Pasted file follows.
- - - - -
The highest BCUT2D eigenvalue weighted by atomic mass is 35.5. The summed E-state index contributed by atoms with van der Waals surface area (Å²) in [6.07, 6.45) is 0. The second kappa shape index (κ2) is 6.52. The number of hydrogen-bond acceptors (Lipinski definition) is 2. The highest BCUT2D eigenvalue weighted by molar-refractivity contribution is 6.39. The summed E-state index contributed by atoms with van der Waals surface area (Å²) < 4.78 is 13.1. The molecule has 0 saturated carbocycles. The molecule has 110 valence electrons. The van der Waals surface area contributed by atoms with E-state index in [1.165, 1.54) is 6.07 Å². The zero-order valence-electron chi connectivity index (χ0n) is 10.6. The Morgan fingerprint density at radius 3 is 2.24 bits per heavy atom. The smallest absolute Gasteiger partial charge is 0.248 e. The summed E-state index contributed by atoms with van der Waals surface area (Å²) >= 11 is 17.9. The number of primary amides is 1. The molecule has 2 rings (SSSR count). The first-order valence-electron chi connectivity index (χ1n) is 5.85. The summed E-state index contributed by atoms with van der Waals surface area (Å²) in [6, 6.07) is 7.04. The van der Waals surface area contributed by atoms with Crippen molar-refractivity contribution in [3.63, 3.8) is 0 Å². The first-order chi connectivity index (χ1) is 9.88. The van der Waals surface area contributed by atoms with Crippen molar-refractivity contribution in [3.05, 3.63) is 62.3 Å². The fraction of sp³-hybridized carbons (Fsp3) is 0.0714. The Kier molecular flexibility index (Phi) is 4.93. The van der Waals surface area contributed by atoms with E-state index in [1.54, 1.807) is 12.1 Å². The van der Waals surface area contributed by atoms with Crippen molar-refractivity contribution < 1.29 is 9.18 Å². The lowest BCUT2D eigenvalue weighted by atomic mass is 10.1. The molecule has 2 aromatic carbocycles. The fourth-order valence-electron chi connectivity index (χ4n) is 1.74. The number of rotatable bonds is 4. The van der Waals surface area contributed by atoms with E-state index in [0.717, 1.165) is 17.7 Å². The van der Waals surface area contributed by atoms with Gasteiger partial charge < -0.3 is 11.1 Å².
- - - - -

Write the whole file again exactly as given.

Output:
The highest BCUT2D eigenvalue weighted by atomic mass is 35.5. The summed E-state index contributed by atoms with van der Waals surface area (Å²) in [6.07, 6.45) is 0. The second kappa shape index (κ2) is 6.52. The number of hydrogen-bond acceptors (Lipinski definition) is 2. The highest BCUT2D eigenvalue weighted by molar-refractivity contribution is 6.39. The summed E-state index contributed by atoms with van der Waals surface area (Å²) < 4.78 is 13.1. The molecule has 0 saturated carbocycles. The molecule has 110 valence electrons. The van der Waals surface area contributed by atoms with E-state index in [1.165, 1.54) is 6.07 Å². The zero-order valence-electron chi connectivity index (χ0n) is 10.6. The Morgan fingerprint density at radius 3 is 2.24 bits per heavy atom. The smallest absolute Gasteiger partial charge is 0.248 e. The summed E-state index contributed by atoms with van der Waals surface area (Å²) >= 11 is 17.9. The number of primary amides is 1. The molecule has 2 rings (SSSR count). The first-order valence-electron chi connectivity index (χ1n) is 5.85. The summed E-state index contributed by atoms with van der Waals surface area (Å²) in [6, 6.07) is 7.04. The van der Waals surface area contributed by atoms with Crippen molar-refractivity contribution in [3.63, 3.8) is 0 Å². The first-order chi connectivity index (χ1) is 9.88. The van der Waals surface area contributed by atoms with Crippen molar-refractivity contribution in [3.05, 3.63) is 62.3 Å². The fraction of sp³-hybridized carbons (Fsp3) is 0.0714. The Kier molecular flexibility index (Phi) is 4.93. The van der Waals surface area contributed by atoms with E-state index in [1.54, 1.807) is 12.1 Å². The van der Waals surface area contributed by atoms with Crippen molar-refractivity contribution < 1.29 is 9.18 Å². The lowest BCUT2D eigenvalue weighted by atomic mass is 10.1. The molecule has 2 aromatic carbocycles. The fourth-order valence-electron chi connectivity index (χ4n) is 1.74. The number of rotatable bonds is 4. The van der Waals surface area contributed by atoms with E-state index in [0.717, 1.165) is 17.7 Å². The van der Waals surface area contributed by atoms with Gasteiger partial charge < -0.3 is 11.1 Å².